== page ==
Although it has been known for decades that the ST6Gal-I sialyltransferase is upregulated in cancer, there is still a striking dearth of information regarding the functional role of ST6Gal-I in regulating tumor cell behavior. Our group has been at the forefront of characterizing the specific ST6Gal-I receptor substrates that reprogram tumor cell signaling to impart a stem-like, metastatic phenotype. These studies implicate ST6Gal-I as a master regulatory molecule that controls the function (via sialylation) of key receptors including TNFR1, Fas, EGFR and ?1 integrin. Together this receptor cohort directs the activation of signaling cascades that promote hallmark cancer stem cell (CSC) characteristics such as invasiveness and apoptosis-resistance. In recent unpublished work, we have definitively confirmed a tumor-driver role for ST6Gal-I in pancreatic ductal adenocarcinoma (PDAC). We generated a new genetically engineered mouse with ST6Gal-I overexpression in the pancreas, and crossed this line to the ?KC? pancreatic cancer model, which harbors oncogenic K-ras expression in the pancreas. Compared to KC mice, KC mice with ST6Gal-I overexpression have greatly accelerated PDAC development, metastasis, and mortality. We hypothesize that ST6Gal-I activity contributes to two critical steps in pathogenesis: (1) acinar-to-ductal metaplasia (ADM), an early event in PDAC initiation (Aim 1), and (2) PDAC metastasis (Aim 2), which is the chief cause of patient mortality.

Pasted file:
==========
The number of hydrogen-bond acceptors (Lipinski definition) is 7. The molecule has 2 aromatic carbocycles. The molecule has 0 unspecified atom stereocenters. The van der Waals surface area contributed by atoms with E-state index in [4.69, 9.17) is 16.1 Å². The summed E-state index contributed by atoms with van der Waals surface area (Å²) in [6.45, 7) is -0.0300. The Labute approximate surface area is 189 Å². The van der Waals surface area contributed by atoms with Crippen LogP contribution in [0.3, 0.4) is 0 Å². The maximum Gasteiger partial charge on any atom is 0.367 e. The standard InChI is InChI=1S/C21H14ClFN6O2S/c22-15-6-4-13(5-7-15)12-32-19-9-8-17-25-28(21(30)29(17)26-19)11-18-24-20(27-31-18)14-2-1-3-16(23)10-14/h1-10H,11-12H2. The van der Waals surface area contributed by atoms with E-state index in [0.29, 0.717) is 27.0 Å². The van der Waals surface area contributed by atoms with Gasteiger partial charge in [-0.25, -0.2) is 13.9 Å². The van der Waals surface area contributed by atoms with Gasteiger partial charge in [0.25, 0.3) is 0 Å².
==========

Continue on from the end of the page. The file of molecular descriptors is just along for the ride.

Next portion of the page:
In Aim 1 we will elucidate molecular mechanisms by which ST6Gal-I promotes ADM, focusing on the hypothesis that ST6Gal-I activates NF-?B signaling to induce Sox9 expression. A robust literature has established that upregulation of Sox9 plays an essential role in ADM, however the finding that ST6Gal-I-mediated sialylation controls Sox9 expression points to a transformative role for tumor glycosylation in PDAC initiation. The importance of a ST6Gal-I/NF-?B/Sox9 signaling axis in ADM will be evaluated in: (i) the canonical 266-6 ADM cell model; (ii) epithelial organoid lines derived from our various mouse models; and (iii) the in vivo ADM models, ductal ligation and cerulein injection.
In Aim 2 we will interrogate the sialylation-dependent signaling mechanisms that reprogram tumor cells into CSC-like cells with metastatic capability. Our central premise is that ST6Gal-I- mediated sialylation of EGFR, TNFR1/Fas, and ?1 integrin acts as a molecular switch to alter signaling nodes that confer stem-like properties. Furthermore, we will test the game-changing hypothesis that exosomal transfer of active ST6Gal-I to recipient cells can reprogram these cells to acquire metastatic properties. To verify that ST6Gal-I plays a causal role in metastasis we will use bioluminescence imaging to track the metastatic dissemination of orthotopically implanted PDAC patient organoids, as well as Suit2 cells and their isogenic metastatic clones. In the aggregate, these studies are expected to reveal an unprecedented role for tumor cell sialylation in driving PDAC progression.
Pancreatic adenocarcinoma is a particular lethal form of cancer, which has prompted intensive efforts to better understand the molecular biology of this disease, and uncover novel molecular vulnerabilities that can be targeted for therapy. This proposal centers on the under-investigated role of tumor glycans, such as sialic acid, in conferring stem-like cell behaviors that drive tumor initiation and metastasis.